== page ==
Tuskegee syphilis study, official name Tuskegee Study of Untreated Syphilis in the Negro Male, American medical research project that earned notoriety for its unethical experimentation on African American patients in the rural South.
The project, which was conducted by the U.S. Public Health Service (PHS) from 1932 to 1972, examined the natural course of untreated syphilis in African American men. The research was intended to test whether syphilis caused cardiovascular damage more often than neurological damage and to determine if the natural course of syphilis in black men was significantly different from that in whites. In order to recruit participants for its study, the PHS enlisted the support of the prestigious Tuskegee Institute (now Tuskegee University), located in Macon County, Alabama. A group of 399 infected patients and 201 uninfected control patients were recruited for the program. The subjects were all impoverished sharecroppers from Macon County. The original study was scheduled to last only six to nine months.
The subjects were not told that they had syphilis or that the disease could be transmitted through sexual intercourse. Instead, they were told that they suffered from “bad blood,” a local term used to refer to a range of ills. Treatment was initially part of the study, and some patients were administered arsenic, bismuth, and mercury. But after the original study failed to produce any useful data, it was decided to follow the subjects until their deaths, and all treatment was halted. Penicillin was denied to the infected men after that drug became available in the mid-1940s, and it was still being withheld from them 25 years later, in direct violation of government legislation that mandated the treatment of venereal disease. It is estimated that more than 100 of the subjects died of tertiary syphilis.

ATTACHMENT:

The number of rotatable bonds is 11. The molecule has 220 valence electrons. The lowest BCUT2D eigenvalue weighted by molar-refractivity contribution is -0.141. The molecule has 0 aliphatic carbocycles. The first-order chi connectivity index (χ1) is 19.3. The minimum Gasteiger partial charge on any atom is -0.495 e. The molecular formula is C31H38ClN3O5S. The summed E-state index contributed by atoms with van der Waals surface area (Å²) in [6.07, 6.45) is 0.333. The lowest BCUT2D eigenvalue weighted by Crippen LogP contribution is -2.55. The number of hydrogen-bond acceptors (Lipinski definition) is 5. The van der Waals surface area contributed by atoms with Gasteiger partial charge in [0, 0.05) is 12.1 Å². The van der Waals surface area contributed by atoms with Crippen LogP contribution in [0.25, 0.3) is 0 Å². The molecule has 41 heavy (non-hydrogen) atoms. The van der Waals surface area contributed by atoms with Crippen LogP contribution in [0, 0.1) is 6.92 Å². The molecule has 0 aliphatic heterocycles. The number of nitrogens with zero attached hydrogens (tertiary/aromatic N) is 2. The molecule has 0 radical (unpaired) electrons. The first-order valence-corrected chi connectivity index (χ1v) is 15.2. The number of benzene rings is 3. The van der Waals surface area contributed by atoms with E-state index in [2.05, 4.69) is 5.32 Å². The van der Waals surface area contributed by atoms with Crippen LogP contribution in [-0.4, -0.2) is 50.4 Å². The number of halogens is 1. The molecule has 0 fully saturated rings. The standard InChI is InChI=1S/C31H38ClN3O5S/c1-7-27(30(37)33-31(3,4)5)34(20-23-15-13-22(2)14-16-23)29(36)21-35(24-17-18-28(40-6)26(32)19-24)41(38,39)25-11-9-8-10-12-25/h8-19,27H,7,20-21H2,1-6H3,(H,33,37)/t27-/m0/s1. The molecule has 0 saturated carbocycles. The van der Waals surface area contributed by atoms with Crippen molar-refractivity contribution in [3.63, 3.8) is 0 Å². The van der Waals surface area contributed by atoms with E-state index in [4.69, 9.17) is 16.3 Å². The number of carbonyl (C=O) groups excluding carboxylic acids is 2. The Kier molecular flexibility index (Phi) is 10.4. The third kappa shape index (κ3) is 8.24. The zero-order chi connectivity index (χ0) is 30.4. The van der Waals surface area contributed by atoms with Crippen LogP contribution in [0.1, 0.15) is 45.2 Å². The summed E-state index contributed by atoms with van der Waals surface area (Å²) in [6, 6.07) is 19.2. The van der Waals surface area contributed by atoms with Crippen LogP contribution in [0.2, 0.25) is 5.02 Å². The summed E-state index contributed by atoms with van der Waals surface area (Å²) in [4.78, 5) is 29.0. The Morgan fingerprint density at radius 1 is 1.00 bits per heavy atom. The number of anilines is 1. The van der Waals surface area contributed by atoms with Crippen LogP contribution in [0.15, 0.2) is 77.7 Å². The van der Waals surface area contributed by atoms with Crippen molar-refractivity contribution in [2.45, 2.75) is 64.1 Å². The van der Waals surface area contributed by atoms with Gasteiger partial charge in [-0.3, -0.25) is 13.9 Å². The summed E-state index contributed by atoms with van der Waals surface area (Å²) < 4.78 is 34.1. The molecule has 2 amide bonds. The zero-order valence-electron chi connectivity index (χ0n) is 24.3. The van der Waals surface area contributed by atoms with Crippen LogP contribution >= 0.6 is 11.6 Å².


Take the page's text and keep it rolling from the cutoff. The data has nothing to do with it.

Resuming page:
The Tuskegee syphilis study finally came to an end in 1972 when the program and its unethical methods were exposed in the Washington Star. A class-action suit against the federal government was settled out of court for $10 million in 1974. That same year the U.S. Congress passed the National Research Act, requiring institutional review boards to approve all studies involving human subjects. In 1997 President Bill Clinton issued a formal apology for the study